British Olympic rower Polly Swann was counting down to Tokyo 2020 just days ago. Now she is considering starting her medical career early to help in the battle against the coronavirus.
The 31-year-old, who won a silver medal as part of the women’s eight at the 2016 Games in Rio, was looking to go one better in Japan before beginning her new life on the hospital wards.
Swann said this week’s decision to postpone the Olympics at least gives athletes clarity after weeks of uncertainty.
The former Edinburgh University student was gearing up to start her foundation programme as a doctor after competing in Japan but she said there were rumours that health chiefs in Scotland could be looking for reinforcements in the next few weeks as COVID-19 takes hold.
“I think I need to make some hard choices,” said Swann, who was in a good position to win a place in the women’s four.
“The Olympics are my dream and something very personal to me. I want to go and win an Olympic gold medal but also the pressure we’re under globally is much bigger than just sport.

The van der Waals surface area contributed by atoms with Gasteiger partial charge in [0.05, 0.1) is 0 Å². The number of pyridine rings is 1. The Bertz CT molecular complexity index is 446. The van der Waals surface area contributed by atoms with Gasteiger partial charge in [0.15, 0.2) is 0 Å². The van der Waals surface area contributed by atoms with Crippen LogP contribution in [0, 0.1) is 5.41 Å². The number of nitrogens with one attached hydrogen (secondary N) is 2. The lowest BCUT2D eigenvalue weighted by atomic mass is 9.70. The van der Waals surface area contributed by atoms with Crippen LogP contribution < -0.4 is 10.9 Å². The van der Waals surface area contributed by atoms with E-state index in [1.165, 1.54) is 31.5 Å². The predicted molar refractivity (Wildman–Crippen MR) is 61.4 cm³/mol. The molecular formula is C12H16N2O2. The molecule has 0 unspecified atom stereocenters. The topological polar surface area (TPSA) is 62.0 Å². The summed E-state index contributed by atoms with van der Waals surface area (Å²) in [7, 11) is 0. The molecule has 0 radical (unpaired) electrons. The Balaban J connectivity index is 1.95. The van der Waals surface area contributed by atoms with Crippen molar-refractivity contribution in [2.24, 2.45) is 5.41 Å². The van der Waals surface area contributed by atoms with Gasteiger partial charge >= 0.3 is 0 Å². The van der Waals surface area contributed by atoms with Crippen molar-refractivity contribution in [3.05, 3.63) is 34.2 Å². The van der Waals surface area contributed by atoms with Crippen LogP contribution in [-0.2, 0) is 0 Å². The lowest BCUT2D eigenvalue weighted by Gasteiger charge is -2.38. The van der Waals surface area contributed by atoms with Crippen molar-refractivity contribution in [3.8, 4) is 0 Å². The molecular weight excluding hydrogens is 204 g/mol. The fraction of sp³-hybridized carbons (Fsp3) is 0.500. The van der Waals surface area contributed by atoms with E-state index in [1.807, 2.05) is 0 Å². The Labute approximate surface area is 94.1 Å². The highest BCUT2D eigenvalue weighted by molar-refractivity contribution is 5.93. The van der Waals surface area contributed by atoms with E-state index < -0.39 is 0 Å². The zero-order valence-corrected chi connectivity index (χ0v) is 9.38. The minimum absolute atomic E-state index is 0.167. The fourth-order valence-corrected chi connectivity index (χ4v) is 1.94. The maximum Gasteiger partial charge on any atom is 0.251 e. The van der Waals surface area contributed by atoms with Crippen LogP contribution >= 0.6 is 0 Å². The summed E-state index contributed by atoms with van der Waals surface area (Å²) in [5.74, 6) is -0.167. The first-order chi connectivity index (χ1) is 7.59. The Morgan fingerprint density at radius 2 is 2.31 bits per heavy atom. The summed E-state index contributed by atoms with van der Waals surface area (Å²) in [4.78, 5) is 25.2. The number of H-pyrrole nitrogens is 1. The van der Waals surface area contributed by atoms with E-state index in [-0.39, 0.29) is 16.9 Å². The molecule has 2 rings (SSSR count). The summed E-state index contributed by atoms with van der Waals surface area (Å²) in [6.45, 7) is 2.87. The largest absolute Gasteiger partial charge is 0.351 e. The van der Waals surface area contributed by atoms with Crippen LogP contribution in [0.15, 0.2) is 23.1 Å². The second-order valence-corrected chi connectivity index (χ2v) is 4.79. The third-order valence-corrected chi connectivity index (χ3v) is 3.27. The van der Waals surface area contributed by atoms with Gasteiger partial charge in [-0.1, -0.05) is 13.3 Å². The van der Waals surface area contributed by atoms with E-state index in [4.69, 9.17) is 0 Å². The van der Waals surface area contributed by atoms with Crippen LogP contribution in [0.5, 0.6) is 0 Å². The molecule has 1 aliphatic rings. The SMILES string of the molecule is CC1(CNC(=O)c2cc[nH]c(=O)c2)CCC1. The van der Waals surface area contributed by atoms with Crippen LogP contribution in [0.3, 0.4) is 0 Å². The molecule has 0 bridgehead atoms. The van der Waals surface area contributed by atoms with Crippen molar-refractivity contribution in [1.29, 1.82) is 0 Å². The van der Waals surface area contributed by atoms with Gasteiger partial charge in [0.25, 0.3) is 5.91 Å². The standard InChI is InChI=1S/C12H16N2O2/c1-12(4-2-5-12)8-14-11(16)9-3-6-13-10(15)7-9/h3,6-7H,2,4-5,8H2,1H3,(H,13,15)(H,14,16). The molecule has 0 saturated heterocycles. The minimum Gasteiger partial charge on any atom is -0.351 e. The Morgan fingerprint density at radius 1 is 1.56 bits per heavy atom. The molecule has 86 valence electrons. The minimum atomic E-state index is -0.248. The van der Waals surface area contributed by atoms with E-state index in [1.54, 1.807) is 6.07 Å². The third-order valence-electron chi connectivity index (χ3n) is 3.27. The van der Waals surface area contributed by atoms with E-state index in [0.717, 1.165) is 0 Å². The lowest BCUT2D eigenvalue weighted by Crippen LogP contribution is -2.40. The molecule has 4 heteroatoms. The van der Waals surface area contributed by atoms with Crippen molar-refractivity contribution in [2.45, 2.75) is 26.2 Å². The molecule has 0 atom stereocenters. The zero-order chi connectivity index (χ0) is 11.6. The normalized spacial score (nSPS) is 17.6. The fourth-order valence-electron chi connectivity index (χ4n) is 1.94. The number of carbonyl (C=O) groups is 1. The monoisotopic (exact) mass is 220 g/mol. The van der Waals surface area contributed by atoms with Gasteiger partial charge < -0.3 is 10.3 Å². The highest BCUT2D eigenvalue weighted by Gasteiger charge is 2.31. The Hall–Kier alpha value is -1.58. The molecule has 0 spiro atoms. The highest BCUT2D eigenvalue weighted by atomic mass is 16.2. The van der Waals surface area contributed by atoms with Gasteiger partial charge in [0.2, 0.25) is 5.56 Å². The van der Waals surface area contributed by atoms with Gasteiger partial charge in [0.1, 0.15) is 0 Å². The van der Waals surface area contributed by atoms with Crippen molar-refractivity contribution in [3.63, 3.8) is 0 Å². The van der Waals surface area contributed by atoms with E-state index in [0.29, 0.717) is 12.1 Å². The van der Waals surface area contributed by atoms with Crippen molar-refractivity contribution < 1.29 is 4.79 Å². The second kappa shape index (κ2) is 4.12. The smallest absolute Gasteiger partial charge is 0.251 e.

“Obviously medicine is a huge passion to me so I feel passionate about having a duty, being a tiny cog in the NHS machine.”
The former world and European champion described the postponement of the Games as frustrating but said it meant athletes now had an extra year to prepare to hit their peak.
And she has not given up on her dream, saying the National Health Service is generally supportive of doctors who want to compete at the Olympics.
But she admitted: “It will be tough. I had the perfect solution.”
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